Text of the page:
ras Lu. all such misgivings, his
and the u-x. campa~igni will oemai
oL ov hils aV ass. He enj~y )a er(
bst of healto aud is as vigorsusi today
as -ye.-. Trer is ndionger any coo
*he r u t~. ne is m tre' r -e to
Geil>) AvIe -Ani excaanse gives
ale to th ree -elcl T'' "have a
-a i i go >e )a t L) Terj
wrmas .en o o w~rights. You
cr un7: a- r i' s er glct. Y.u
my notie * ""*mr E Le irsur
no: va- ese:.Ba do no..
Jaay z arinc.h.:n in the
Se o o c i .ren. b'li into
a we ar nartysupporL ann
syn ,aud vc' wil get more.
seio t a t scoo'l tan you think.
I. may be~ the oaly shool in yourI
each Youare no: able to send 'our
:ildren .avay. Sand your ecardren
Royal makes the food pure,
w huoesome and delici:>us.
F,^YA;. GA%fNC PC'ADM~ CO., NEW YORK.
The Repub teson /sxrred.
The Rep!ubiican miembe-s of the
House of RepresertItive are very much
sarced over the political situation,
and mane (f ihem fear that their jobs
are gene. Now that the smoke is
clearcd awuy, they see that they were
mi.de catspows of by their leaders to
pull the gold-bug chestnuts out that
the Ser ate had thrown in the fire.
Only two Republicans, Linney and
White, both of North Carolina, had
the temerity to vote differently from
the way that the bosses wanted them
to vote. Tue Republicans as a party
were rot crly whipped into line, but
were made to "double quick" step in
the liaste which was made to show the
ccuatry that the house was entirely
opposed to the senate regarding the
fit arcial policy of this country. The
only hope for mcst of these members
now is for the Republican campaign
committee to let the financial issue
rest on the recent vote as far as the
east is concerned, and to push for ward
international bimetallism as the issue
in their campaign book for the rest of
the states. A dispatch from Washing
ton to the Atlanta Journal says the
Republicans are in conference mearly
every day as to what is the best poli
cy to pursue, and Platt's voice and a
whisper from Lodge are the only
sounds heard in favor of running the
fall campaign on the gold standard
as an issue iu spite of the fact that Mc
Ktnty was elected on that issue, they
are afraid to try it again. Even the
venerable Senator Hoar, of Massachu
setts, said in his speech:. "I amseri
ous about it when I say that I am anxi
ous to have the double standard estab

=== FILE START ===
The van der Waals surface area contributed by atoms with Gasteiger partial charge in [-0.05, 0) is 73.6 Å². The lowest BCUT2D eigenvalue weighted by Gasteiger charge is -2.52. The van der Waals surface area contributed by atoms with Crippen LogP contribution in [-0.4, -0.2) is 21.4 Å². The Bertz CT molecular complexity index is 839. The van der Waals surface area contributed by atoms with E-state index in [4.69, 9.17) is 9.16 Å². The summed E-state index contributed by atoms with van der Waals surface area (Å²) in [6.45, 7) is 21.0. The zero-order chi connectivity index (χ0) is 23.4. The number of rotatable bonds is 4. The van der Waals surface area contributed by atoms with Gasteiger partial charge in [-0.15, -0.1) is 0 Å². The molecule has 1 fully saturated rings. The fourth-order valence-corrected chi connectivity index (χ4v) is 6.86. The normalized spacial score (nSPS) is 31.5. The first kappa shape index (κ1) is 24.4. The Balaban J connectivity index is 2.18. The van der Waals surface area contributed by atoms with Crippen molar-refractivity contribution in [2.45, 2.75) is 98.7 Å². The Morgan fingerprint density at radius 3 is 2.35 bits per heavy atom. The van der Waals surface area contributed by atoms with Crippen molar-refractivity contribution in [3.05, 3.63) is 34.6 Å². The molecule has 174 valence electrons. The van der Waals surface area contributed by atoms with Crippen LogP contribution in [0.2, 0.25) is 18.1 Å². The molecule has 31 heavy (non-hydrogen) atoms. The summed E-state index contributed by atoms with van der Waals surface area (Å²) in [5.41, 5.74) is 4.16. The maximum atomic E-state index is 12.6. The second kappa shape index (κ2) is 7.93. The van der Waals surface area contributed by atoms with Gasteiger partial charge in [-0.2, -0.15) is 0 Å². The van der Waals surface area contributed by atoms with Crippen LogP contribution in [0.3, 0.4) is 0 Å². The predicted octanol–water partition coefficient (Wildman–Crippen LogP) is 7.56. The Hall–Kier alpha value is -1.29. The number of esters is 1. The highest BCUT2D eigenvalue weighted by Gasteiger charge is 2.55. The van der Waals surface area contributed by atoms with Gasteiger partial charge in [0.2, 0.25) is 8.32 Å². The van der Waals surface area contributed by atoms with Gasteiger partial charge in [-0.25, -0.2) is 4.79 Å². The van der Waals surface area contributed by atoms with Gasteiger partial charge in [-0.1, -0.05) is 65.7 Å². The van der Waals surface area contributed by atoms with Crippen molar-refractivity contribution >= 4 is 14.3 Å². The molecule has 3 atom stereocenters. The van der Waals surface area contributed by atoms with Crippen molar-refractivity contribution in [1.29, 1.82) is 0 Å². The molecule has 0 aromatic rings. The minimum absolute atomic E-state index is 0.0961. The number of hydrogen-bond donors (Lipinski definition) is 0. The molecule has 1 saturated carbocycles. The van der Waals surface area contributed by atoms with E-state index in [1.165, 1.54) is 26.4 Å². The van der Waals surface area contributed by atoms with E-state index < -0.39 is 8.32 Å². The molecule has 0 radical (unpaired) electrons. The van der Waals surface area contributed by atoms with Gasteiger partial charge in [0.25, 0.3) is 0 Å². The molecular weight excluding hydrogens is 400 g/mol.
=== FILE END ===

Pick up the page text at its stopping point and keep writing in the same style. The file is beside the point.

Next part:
lished and maintained by all man
kind." But this is consistent with his
telegram from Paris last year during
he R epublicAn convention when he
urged the conventon not to adopt
the plank proposed by Piatt and
Ldge. Bait the most signiacant ac
tion yet as sho wing the tendency of
the party is the refusal of Allison,
Thurston and Burrows to vote for
Lodge's amendment. But the people
ate not going to allow themselves to
be fooled again. They want the issues
decided and they are going to decide
it in thent xt t wo election for all time.
Many of the Republ.can members
romt the West see the hand writing
on the wall, and are trying to avert
the inpending danger by bringing ,in
the tarrif cr sc me otter meaningless
ssue, but the dodge will fail. They
most stan~d or fall on the currency is
In the Ui. S. Senate Wednesday the
question of Ha vaiian annexation
was tL e subject under consideration,
wen Senator Tillman mace a speeca
which is tnus reported by the press
".Senator Tillman of South Caro.
lina came into the debate, maaing
some assertions which created a oret zy
sr for a few minutes. Tne Soumi
Carolina senator referred to the r.e
cent Hawaiian revotution and to what
ne termed the effort of the .Reputbican
party to e.stablish a government in the
interest of the white people in the is
lands when they numoered only one
out of tnir~y of the innabitants and in
this connlection referred to tne reor
ganzation of party lines in the sou~th
after tne war. '-We were then," he
sad, "in Sout a CarAua attemipting
to establish a white man's governtneal.
the Repuulican party interfered with
is tuen, or attempted to do so, profess
ing to no.d opinious about tue sacred
izgnts of the mapry to iu.e. I
a buld like to know wLetnler tne Re
pubdcan party has enlanged us opilnio
on this subject ot the righL of the
wnie man to rule; Ior it it has, and
wil1 e x.end it to the Suthern S.ates, I
will vote tor taeC treaty."
-.he aistingutianca senator from
Southt Carcana~ evidenttly kuo is all
a.Oait the efforts to re-eatabush Lre
,vtite man's party ila the s.uta after
ue war and could doub.es. give us
muca interestuig informai;n on tnAt
point," said snator Unaudter.
"I do kLo N s.-meting,'' responded
Mr. Tulmrara, 'ana I know Itat theie
was son.e cacauisg somn e of tne
sotgua ini tause u?ms as inerer proo
aOy Wa~s in di-4vaii
* ne senatOr forun Saat~h Carolina
woud, I haroly ining," iaterrup.eI
:eaator floar, - ay iu open sessin
wat he nlas r.
-1aa wuntig to say ii a ayfffnere,"
said Mr. BLLaan 1I want tine sauce
:liy al alonug to line. lhce f open
e utocrs anui I sin amy wLoa.1 nave
Msrco aad S or
E. Mun?do, a i~auer published in the
t , of Mexico, revie aiog Mr. B yan's
art c~e en Mexico and its present con -
dut..n, saas: "Mr. Bryan has done
js:Le to the :i acial work of the
.vernment of Mexico. Tue credit
and :lemtess of the administratuon
eg---ter with the prodigous vitality
>f the country have pieceii us in a
~e:y ad vatagectas positi )n a-nong the
nuitusf which are mnucaing unnam-n
prd to their complete cevclo?:nent'
&e article cor chades by euziplas: z ng
ue determiiation of Mex~c yto adner
Le siiver standard, wDIen is bringing
prserity to tue c~u::try.
THE National Rlouse of Represen a
iVs deuvoted aui hour One dcy Xat
se to a palineal aeba'e, baseu upoaI
?e assertim of a minstrel end man
e p.td on the i ior of the house by
p:esenua'.ie Ricnardson, of Ten
eee, tnat inere was no ditference
>tween tue Cleveland panic and the